SAN DIEGO – Wisdom is commonly defined as having experience, knowledge and good judgment. But it also means looking back, accepting mistakes, and understanding where we went wrong.
As President Barack Obama demonstrated recently during a contentious interview on CBS’ “60 Minutes,” he still lacks wisdom.
Like many presidents, Obama has trouble admitting when he’s wrong. Either because he doesn’t want to give his enemies ammunition, or because he has a blindspot where his own failings are concerned, a president who has never liked being challenged or questioned also has no appetite for introspection.
When Steve Kroft pressed him on whether a failed plan to train and equip 5,000 moderate Syrian rebels that only produced what one top U.S. Army general described as “four or five” fighters constituted a “serious miscalculation” and “an embarrassment,” the president got defensive. He even pushed back, accusing Kroft of asking “big, open-ended questions.”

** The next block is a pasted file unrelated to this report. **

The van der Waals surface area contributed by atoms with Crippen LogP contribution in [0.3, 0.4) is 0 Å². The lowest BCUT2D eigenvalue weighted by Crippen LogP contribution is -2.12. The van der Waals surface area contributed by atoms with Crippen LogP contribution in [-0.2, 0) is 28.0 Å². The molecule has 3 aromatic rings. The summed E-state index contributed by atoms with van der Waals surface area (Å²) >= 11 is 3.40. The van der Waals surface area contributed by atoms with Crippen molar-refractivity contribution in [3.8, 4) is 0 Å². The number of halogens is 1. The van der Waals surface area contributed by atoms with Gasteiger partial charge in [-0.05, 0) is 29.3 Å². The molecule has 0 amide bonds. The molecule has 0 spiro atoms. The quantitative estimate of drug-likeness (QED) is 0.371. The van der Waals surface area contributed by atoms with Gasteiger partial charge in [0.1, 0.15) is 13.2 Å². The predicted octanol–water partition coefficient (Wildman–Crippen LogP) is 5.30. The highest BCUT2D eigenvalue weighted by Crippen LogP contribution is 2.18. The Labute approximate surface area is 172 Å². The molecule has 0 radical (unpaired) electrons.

You know what I don’t get? One would assume that Obama, after having been married for 23 years, would have enough practice by now at admitting when he’s wrong.
I catch some of my mistakes. Others get by me, and that’s where my wife comes in. She takes care to point out each and every one. Apparently, I’m wrong quite a bit.
And now that I’ve become more reflective on the far side of middle age, I’ve begun to think about the value of being wrong. And not just on the small stuff, but on the big things.
The small stuff is made up of things such as political issues and policy debates. For instance, I was wrong to oppose gay marriage in favor of civil unions and to think deportations were the solution to the immigration problem, and so I’ve moved to the left on both. But I was also wrong to think that gun control would curb violence in society and that abortion was solely about preserving a woman’s right to choose, and I’ve begun to move to the right on those issues.
But the big things are more complicated, more meaningful and more interesting. Here are 10 of my biggest mistakes:
See there, Mr. President. It’s not that difficult to admit errors in judgment, faulty assumptions, miscalculations. It’s OK to pause and take stock of where we went astray. It’s part of growing up. As you approach your final year in office, you should give it a try.
Ruben Navarrette’s email address is email@example.com.